The Future of Work

On Monday, I moderated a panel on ‘diversity’ here at SXSW.

“Diversity” is a tough subject to bring up, even in Silicon Valley. A bunch of friends that work in recruitment at tech companies have told me that if they mention bringing in more minority talent, people accuse them of trying to “lower the bar.” And that’s just one of the hurdles that they have to deal with, daily.

The day after the panel, I wrote about it, for the Los Angeles Times:

But I wanted people to hear from the experts themselves. I asked each of the panelists to tell me something that they hoped the audience would take home from our panel.

We had a lot of conversations, but here are some bits that stood out to me:

Karla L. Monterroso at Code2040:

When we need an software problem solved, we bring in engineers, because computer engineering is a competency. Diversity is also a competency, but we rarely bring in the kind of expertise needed to solve those problem.

You may or may not have a team of dedicated people working on diversity in your organization. So if you’re trying to get things started at your workplace, or if you’re wanting to join in existing efforts but don’t know where to start, you can do some reading on bias. Here are a few books and articles I’ve recommended to friends:

  1. Whistling Vivaldi: How Stereotypes Affect Us and What We Can Do
  2. How Changing One Word in Job Descriptions Can Lead to More Diverse Candidates
  3. CODE2040 Research Paper

Once you’ve got those in mind, you can have conversations about bias and its impact on the workforce, and what implications those things have in your office. What operations could currently be impacted by bias?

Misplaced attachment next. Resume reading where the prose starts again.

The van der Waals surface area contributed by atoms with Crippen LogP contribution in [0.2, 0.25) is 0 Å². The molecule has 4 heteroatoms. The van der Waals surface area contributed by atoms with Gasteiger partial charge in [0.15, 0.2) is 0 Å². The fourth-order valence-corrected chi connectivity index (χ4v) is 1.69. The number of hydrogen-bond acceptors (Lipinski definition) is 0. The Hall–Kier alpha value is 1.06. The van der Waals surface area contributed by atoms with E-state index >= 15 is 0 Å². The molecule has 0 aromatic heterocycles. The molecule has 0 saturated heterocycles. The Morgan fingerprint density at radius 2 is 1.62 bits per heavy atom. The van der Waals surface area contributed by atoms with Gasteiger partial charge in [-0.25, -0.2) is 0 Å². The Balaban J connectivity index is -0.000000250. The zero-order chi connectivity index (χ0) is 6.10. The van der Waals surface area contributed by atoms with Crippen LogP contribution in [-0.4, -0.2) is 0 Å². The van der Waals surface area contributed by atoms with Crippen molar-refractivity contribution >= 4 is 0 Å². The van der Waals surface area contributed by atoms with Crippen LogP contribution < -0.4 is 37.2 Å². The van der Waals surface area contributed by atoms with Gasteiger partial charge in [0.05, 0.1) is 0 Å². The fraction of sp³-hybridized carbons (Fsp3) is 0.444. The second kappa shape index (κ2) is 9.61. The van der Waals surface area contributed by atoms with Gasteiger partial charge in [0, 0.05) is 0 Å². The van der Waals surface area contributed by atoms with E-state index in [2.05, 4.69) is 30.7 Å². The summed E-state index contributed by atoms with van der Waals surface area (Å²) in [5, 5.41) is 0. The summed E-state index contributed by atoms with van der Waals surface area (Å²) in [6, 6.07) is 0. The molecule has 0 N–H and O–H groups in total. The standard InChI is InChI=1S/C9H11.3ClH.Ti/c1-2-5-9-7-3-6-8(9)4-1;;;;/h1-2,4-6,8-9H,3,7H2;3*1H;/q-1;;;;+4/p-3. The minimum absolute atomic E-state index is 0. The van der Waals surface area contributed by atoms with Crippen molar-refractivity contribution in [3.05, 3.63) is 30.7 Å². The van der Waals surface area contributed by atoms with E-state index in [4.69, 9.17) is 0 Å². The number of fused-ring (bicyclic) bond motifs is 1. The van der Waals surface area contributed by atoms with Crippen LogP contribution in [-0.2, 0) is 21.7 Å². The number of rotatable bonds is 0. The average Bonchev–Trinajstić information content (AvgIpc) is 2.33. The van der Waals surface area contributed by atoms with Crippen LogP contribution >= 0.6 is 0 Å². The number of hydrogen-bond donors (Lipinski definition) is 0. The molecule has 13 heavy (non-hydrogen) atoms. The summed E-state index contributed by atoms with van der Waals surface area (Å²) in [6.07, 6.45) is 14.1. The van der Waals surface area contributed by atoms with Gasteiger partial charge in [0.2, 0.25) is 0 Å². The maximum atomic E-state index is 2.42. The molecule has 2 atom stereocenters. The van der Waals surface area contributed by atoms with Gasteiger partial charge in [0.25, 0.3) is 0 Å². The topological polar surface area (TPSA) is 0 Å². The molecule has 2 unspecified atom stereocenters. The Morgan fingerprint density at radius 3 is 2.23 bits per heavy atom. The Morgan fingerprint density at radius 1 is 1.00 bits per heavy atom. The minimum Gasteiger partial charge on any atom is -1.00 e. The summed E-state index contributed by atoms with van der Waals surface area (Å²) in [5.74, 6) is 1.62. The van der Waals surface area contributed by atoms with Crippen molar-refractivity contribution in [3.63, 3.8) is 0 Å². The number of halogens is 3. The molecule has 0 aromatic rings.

Sarah Wagener at Pandora:

I often get asked, why are you so invested in diversity (being a white woman) — how do you know what it is like to be underrepresented?

I think it is troubling that we have a society where you can only legitimately care about diversity if you are a minority, which is the place I go to when I hear this question.

Increasing representational diversity benefits everyone and a critical pathway to doing so is through the formation of allies and sponsors — of all phenotypes. When I started in this work over a decade ago, it came from a place of curiosity and empathy — largely driven from my background and upbringing. I do not claim to know what it is like to be underrepresented, but I do maintain an insatiable curiosity about those experiences and a desire to initiate change in how companies think about attracting, acquiring and retaining diverse talent.

Jamie Talbot, at Medium:

If you’re a developer, there’s almost certainly been a time when you’ve been so excited about a new technology that you spent all weekend hacking on some project, digging into documentation and reading source code. And you’re telling me you can’t go find resources to learn about the issues that people like you don’t face? No. It’s because you’re not motivated to.

Here’s something you can do right now, to get started.

Follow Marco Rogers’ steps to understanding people:


  1. expose yourself to people on Twitter that you wouldn’t normally follow,
  2. follow them for at least 30 days,
  3. read them, listen to them, don’t talk.

…So what are you doing?

If you attended the panel, (or if you didn’t!), we’d love to hear what kinds of conversations you’re having with coworkers or friends about diversity in the workplace.

Do you feel like it’s a priority where you work? What kind of successes (or difficulties) have you had in making your workplace a more diverse place?

Write a response below and let’s keep the conversation going.